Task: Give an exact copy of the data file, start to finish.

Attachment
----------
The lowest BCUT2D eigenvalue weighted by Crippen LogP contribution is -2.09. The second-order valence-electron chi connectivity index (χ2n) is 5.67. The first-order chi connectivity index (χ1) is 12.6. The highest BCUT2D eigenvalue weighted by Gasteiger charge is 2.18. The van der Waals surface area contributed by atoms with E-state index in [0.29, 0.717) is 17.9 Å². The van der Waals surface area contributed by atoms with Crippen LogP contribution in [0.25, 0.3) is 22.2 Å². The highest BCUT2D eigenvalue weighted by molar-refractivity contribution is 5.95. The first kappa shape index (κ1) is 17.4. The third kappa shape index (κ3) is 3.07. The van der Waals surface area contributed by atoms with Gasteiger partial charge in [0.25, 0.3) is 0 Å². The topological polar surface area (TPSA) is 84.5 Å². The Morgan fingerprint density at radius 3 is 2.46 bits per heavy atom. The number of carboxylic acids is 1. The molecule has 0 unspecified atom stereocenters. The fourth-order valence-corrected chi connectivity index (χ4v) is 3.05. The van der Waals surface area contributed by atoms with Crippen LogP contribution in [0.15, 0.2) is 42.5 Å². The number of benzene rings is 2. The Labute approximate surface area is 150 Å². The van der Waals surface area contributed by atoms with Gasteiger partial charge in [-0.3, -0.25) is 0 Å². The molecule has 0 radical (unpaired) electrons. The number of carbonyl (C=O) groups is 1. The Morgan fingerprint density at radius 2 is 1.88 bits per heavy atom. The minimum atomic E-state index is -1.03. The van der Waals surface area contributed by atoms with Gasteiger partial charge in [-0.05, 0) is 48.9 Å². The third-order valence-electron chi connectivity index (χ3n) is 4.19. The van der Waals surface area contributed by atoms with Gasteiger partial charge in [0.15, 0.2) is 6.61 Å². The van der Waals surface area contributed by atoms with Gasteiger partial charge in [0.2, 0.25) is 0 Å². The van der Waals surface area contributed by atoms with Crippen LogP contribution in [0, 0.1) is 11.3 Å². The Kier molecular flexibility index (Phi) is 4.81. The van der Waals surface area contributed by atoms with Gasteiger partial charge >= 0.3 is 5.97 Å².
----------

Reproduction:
The lowest BCUT2D eigenvalue weighted by Crippen LogP contribution is -2.09. The second-order valence-electron chi connectivity index (χ2n) is 5.67. The first-order chi connectivity index (χ1) is 12.6. The highest BCUT2D eigenvalue weighted by Gasteiger charge is 2.18. The van der Waals surface area contributed by atoms with E-state index in [0.29, 0.717) is 17.9 Å². The van der Waals surface area contributed by atoms with Crippen LogP contribution in [0.25, 0.3) is 22.2 Å². The highest BCUT2D eigenvalue weighted by molar-refractivity contribution is 5.95. The first kappa shape index (κ1) is 17.4. The third kappa shape index (κ3) is 3.07. The van der Waals surface area contributed by atoms with Gasteiger partial charge in [0.25, 0.3) is 0 Å². The topological polar surface area (TPSA) is 84.5 Å². The Morgan fingerprint density at radius 3 is 2.46 bits per heavy atom. The number of carboxylic acids is 1. The molecule has 0 unspecified atom stereocenters. The fourth-order valence-corrected chi connectivity index (χ4v) is 3.05. The van der Waals surface area contributed by atoms with Crippen LogP contribution in [0.15, 0.2) is 42.5 Å². The number of benzene rings is 2. The Labute approximate surface area is 150 Å². The van der Waals surface area contributed by atoms with Gasteiger partial charge in [-0.3, -0.25) is 0 Å². The molecule has 0 radical (unpaired) electrons. The number of carbonyl (C=O) groups is 1. The Morgan fingerprint density at radius 2 is 1.88 bits per heavy atom. The minimum atomic E-state index is -1.03. The van der Waals surface area contributed by atoms with Gasteiger partial charge in [-0.05, 0) is 48.9 Å². The third-order valence-electron chi connectivity index (χ3n) is 4.19. The van der Waals surface area contributed by atoms with Gasteiger partial charge in [0.15, 0.2) is 6.61 Å². The van der Waals surface area contributed by atoms with Gasteiger partial charge in [0.2, 0.25) is 0 Å². The van der Waals surface area contributed by atoms with Crippen LogP contribution in [0, 0.1) is 11.3 Å². The Kier molecular flexibility index (Phi) is 4.81. The van der Waals surface area contributed by atoms with Gasteiger partial charge >= 0.3 is 5.97 Å².